How the West Can Support Human Rights in Other Parts of the World
December 4, 2011
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2011 Vancouver Human Rights Lecture Series

The Laurier Institution was proud to present 2011 Vancouver Human Rights Lecture, in partnership with Yahoo!, UBC Continuing Studies and CBC. We were happy to welcome Ethan Zuckerman whose lecture was titled “Cute Cats and the Arab Spring: when social media meet social change”.

THE THEME OF THE LECTURE

Activists around the world are turning to social media tools usually used for more pedestrian purposes: the sharing of family videos and videos of cats flushing toilets.

But these tools can be extremely powerful in the hands of activists, as they are pervasive, easy to use and difficult for governments to censor.
Zuckerman looks at “the cute cat theory” of internet activism, as it helps explain the Arab Spring protests, aggressive internet censorship in countries like China and Vietnam, and the challenges for the corporate owners of social media platforms in an era of online speech.

ABOUT ETHAN ZUCKERMAN

Ethan Zuckerman is director of the Center for Civic Media at MIT, and a principal research scientist at MIT’s Media Lab. His research focuses on the distribution of attention in mainstream and new media, the use of technology for international development, and the use of new media technologies by activists. With Rebecca MacKinnon, Ethan co-founded international blogging community Global Voices. Global Voices showcases news and opinions from citizen media in over 150 nations and thirty languages, publishing editions in twenty languages. Through Global Voices and through the Berkman Center for Internet and Society at Harvard University, where he served as a researcher and fellow for eight years, Ethan is active in efforts to promote freedom of expression and fight censorship in online spaces.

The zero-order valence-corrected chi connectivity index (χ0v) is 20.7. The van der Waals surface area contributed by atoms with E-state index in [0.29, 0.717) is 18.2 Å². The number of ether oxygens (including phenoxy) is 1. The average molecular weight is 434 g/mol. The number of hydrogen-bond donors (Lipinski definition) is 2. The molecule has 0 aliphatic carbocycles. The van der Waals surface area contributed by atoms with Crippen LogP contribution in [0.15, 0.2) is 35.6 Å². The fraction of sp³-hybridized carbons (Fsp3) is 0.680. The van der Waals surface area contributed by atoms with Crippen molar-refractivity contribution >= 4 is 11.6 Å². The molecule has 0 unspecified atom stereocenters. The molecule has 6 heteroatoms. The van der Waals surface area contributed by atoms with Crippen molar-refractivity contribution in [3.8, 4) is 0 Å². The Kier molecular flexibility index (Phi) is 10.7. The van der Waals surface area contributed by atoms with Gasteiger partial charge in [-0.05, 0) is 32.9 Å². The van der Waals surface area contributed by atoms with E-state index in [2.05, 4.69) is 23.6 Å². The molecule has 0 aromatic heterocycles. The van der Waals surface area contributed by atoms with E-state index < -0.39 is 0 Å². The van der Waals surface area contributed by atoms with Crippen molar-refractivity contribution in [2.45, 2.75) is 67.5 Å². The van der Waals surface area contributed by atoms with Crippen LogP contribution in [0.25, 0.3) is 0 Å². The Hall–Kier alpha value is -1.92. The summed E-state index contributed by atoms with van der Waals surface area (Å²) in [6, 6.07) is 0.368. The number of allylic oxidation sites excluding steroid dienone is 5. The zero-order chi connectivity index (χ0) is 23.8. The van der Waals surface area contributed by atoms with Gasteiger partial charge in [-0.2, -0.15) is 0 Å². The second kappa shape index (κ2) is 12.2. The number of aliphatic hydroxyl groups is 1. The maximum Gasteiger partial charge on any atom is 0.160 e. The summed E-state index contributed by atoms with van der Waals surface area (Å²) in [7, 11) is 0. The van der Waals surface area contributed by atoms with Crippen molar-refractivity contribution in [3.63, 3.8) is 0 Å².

The Laurier Institution is proud present 2011 Vancouver Human Rights Lecture, in partnership with Yahoo!, UBC Continuing Studies and CBC. We are happy to welcome Ethan Zuckerman whose lecture is titled “Cute Cats and the Arab Spring: when social media meet social change”.
Sunday November 20th 2011, 7pm at the Chan Centre for the Perfoming Arts

The theme of the lecture

Activists around the world are turning to social media tools usually used for more pedestrian purposes: the sharing of family videos and videos of cats flushing toilets. But these tools can be extremely   powerful in the hands of activists, as they are pervasive, easy to use and difficult for governments to censor. Zuckerman looks at “the cute cat theory” of internet activism, as it helps explain the Arab Spring protests, aggressive internet censorship in countries like China and Vietnam, and the challenges for the corporate owners of social media platforms in an era of online speech.

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